As relations improve between Beijing and Taipei, military morale still continues to fall as fewer Taiwan military officers see a future in an ever-shrinking armed forces. Many are beginning to cash in on their intimate knowledge of military secrets, including classified information on US military equipment.
Over the past several years, Taiwan military officers have sold China information on the E-2K Hawkeye airborne early warning aircraft, Patriot Advanced Capability-3 and PAC-2 anti-ballistic missile systems, Hawk air defense missile system, and the Raytheon Palm IR-500 radiometric infrared camera.
Taiwan defense sources said that on the Taiwan side, China has collected all the data needed to compromise the Po Sheng C4I upgrade program and the Anyu-4 air defense network upgrade program, Shuan-Ji Plan (electronic warfare technology project), and the Wan Chien (Ten Thousand Swords) joint standoff weapon.
A common anecdote used by the Western media suggests China uses a “grains of sand” or “mosaic” approach to collecting intelligence. That is, China collects intelligence from a broad effort by low-level, often amateur, sources to form an overall picture. However, Chinese efforts in Taiwan indicate otherwise.
The mosaic theory is a common misperception, said Peter Mattis, a fellow at the Jamestown Foundation. “As far as operational techniques, I think the breadth of alleged and proven approaches by Chinese intelligence demonstrates [the usage of] oriented professionals, not the amateur free-for-all that most analysts use to describe Chinese intelligence operations.” Mattis also discovered that the majority of Taiwan spy cases from 2004 to 2011 were cash-driven and not ideological.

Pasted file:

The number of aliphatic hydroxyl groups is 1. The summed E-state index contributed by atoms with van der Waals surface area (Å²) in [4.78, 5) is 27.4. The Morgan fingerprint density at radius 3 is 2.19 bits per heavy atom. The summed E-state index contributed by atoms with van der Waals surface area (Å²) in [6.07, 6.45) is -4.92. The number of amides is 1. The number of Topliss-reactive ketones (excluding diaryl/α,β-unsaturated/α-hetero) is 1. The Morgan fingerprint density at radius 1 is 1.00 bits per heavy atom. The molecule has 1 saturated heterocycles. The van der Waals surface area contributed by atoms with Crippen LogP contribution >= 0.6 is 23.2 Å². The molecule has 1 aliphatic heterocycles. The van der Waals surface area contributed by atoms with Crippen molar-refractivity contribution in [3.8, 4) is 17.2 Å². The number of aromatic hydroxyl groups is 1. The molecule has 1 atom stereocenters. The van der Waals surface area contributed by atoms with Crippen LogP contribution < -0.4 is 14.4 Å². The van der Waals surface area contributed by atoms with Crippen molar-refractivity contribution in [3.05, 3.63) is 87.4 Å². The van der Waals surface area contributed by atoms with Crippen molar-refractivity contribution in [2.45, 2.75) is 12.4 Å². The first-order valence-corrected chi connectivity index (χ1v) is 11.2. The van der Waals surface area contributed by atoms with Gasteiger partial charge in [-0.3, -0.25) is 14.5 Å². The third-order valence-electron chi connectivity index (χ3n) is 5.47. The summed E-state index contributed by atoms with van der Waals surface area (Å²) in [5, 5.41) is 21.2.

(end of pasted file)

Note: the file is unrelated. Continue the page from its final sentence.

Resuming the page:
Mattis, who wrote the 2012 book, “Chinese Intelligence Operations Reconsidered: Toward a New Baseline,” said the recent case of retired Vice Adm. Ko Cheng-sheng shows the myriad of Chinese spy agencies chasing Taiwan targets.
Ko, formerly deputy Navy commander in 2003, was sentenced to 14 months for violating the National Security Act this month. Ko spied for China from 1998 to 2007 after being recruited by a Taiwan businessman who introduced him to members of the United Front Work Department and “Shanghai City No. 7 Office.” Ko is accused of providing China with the military’s Gu’an Combat Plan for the defense of Taiwan and Penghu.
“In addition to the Ministry of State Security and Second Department of the People’s Liberation Army [PLA] General Staff Department, Taiwanese doing business in the People’s Republic of China will find the PLA’s General Political Department, the United Front Work Department, and any of the local level state security elements” all vying to recruit them, Mattis said.